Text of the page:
As the darknet’s largest market prepares to wind down, its second largest is taking the strain. When Dream closes for good at the end of April, Wall Street will become the largest darknet market (DNM), at least until Dream’s successor launches and can prove its legitimacy. Paranoia has pervaded the darknet in recent weeks amidst uncertainty over marketplace integrity and a string of high profile busts.
While Dream winds down the clock, ahead of a planned shutdown and transition to a new DNM, customers have flocked elsewhere. Many have taken up residence at Wall Street, which has struggled to process the spate of new orders. A notice posted on the site this week warned of address generation, input detection, signing messages and other onchain processes taking longer than normal. Unlike Dream, Wall Street doesn’t provide deposit addresses: instead buyers send funds from a personal wallet directly to a two-of-three multisig, created for each unique transaction.
Customers have the option to pay with BTC or with monero (XMR), and PGP login is available for added security. The number of vendors and listings on Wall Street is much lower than on Dream, and the success or failure of the first orders placed by former Dream users will be pivotal in determining whether Wall Street can capitalize on its competitor’s impending demise.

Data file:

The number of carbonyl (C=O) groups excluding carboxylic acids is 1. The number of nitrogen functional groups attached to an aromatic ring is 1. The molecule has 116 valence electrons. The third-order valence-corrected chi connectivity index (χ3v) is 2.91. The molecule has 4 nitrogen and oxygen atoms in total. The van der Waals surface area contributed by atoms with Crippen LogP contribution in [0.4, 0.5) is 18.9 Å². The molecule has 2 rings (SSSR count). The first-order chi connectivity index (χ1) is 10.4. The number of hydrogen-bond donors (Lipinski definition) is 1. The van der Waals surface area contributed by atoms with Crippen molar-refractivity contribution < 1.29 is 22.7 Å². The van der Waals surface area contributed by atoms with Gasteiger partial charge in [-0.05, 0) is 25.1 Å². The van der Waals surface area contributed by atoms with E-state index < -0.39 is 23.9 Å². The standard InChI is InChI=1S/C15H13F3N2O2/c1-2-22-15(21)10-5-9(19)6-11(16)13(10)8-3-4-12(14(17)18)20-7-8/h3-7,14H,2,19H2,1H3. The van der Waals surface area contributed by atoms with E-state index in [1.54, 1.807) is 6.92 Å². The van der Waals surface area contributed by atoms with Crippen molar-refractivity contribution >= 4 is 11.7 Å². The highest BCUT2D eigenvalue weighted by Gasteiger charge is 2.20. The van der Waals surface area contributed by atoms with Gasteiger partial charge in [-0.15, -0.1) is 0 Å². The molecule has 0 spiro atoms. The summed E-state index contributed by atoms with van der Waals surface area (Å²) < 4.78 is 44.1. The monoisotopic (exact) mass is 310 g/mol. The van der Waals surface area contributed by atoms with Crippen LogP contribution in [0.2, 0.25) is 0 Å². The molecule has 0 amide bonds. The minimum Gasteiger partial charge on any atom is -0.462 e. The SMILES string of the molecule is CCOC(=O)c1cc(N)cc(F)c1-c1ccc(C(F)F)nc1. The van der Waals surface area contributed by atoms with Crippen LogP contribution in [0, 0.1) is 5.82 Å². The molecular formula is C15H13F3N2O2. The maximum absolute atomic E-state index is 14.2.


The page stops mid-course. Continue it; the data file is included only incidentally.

In addition to facing uncertainty on the darknet, vendors and buyers have been on high alert in the streets. A series of law enforcement raids have added to the sense of disquiet, including a Sacramento operation that netted close to $2M of BTC. “The darknet is not the cloak of secrecy for illegal drug users that they think it is,” said U.S. Attorney McGregor Scott at a news conference announcing the busts, which targeted opioid sellers.
Meanwhile, a Canadian drug dealer battling to retain the $1.4M of BTC found in his possession has suffered mixed fortunes. Superior Court Justice Jane Kelly ruled that the BTC should be confiscated, but consented to allow 30-year-old Matthew Phan to keep 7.23 BTC, as the judge was not entirely confident that this sum was associated with criminal activity. The raid which saw Phan’s BTC confiscated occurred in 2015, when his digital assets were worth around $65,000. While he has now forfeited the lion’s share of the 280 BTC he was found with, Phan’s remaining 7.23 BTC should provide some solace upon his release.
The past month has provided little cheer for darknet users, with one of the few crumbs of comfort coming courtesy of the Tor Project, responsible for developing the onion browser used for connecting to the darknet. The foundation has expanded the list of cryptocurrencies it accepts, and now takes donations in bitcoin cash, monero, zcash and several more. In addition, donations sent to Tor will now be received directly by the project, instead of going via Bitpay. Thanks to the addition of support for several privacy-centric coins, the darknet’s most devout users now have an easier way to support the project whose work makes it all possible.
What are your thoughts on the closure of Dream and its proposed successor? Let us know in the comments section below.
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